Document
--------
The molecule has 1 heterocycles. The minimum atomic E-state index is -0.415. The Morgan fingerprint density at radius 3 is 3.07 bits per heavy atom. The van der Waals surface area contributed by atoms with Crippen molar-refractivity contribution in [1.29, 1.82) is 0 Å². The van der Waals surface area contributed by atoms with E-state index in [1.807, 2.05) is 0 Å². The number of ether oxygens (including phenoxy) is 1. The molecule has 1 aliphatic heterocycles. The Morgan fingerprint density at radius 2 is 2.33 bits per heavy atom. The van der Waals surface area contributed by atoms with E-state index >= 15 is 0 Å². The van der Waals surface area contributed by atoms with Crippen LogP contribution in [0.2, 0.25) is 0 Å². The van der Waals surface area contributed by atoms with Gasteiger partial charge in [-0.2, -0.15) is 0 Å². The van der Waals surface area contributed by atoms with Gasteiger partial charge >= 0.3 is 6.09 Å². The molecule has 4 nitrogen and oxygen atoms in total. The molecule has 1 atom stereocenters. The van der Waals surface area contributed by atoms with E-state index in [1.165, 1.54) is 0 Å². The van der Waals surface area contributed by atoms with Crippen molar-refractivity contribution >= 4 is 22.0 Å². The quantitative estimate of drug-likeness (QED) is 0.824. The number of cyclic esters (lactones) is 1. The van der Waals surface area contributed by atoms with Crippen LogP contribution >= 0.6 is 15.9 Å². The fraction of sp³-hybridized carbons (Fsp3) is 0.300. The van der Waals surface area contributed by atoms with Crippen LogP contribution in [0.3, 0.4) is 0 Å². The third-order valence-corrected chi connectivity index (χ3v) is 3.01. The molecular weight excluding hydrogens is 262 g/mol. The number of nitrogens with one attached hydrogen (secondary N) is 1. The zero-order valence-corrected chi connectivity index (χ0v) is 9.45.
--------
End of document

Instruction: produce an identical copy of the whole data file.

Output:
The molecule has 1 heterocycles. The minimum atomic E-state index is -0.415. The Morgan fingerprint density at radius 3 is 3.07 bits per heavy atom. The van der Waals surface area contributed by atoms with Crippen molar-refractivity contribution in [1.29, 1.82) is 0 Å². The van der Waals surface area contributed by atoms with E-state index in [1.807, 2.05) is 0 Å². The number of ether oxygens (including phenoxy) is 1. The molecule has 1 aliphatic heterocycles. The Morgan fingerprint density at radius 2 is 2.33 bits per heavy atom. The van der Waals surface area contributed by atoms with E-state index >= 15 is 0 Å². The van der Waals surface area contributed by atoms with Crippen LogP contribution in [0.2, 0.25) is 0 Å². The van der Waals surface area contributed by atoms with Gasteiger partial charge in [-0.2, -0.15) is 0 Å². The van der Waals surface area contributed by atoms with Gasteiger partial charge >= 0.3 is 6.09 Å². The molecule has 4 nitrogen and oxygen atoms in total. The molecule has 1 atom stereocenters. The van der Waals surface area contributed by atoms with E-state index in [1.165, 1.54) is 0 Å². The van der Waals surface area contributed by atoms with Crippen molar-refractivity contribution >= 4 is 22.0 Å². The quantitative estimate of drug-likeness (QED) is 0.824. The number of cyclic esters (lactones) is 1. The van der Waals surface area contributed by atoms with Crippen LogP contribution >= 0.6 is 15.9 Å². The fraction of sp³-hybridized carbons (Fsp3) is 0.300. The van der Waals surface area contributed by atoms with Crippen LogP contribution in [0.3, 0.4) is 0 Å². The third-order valence-corrected chi connectivity index (χ3v) is 3.01. The molecular weight excluding hydrogens is 262 g/mol. The number of nitrogens with one attached hydrogen (secondary N) is 1. The zero-order valence-corrected chi connectivity index (χ0v) is 9.45.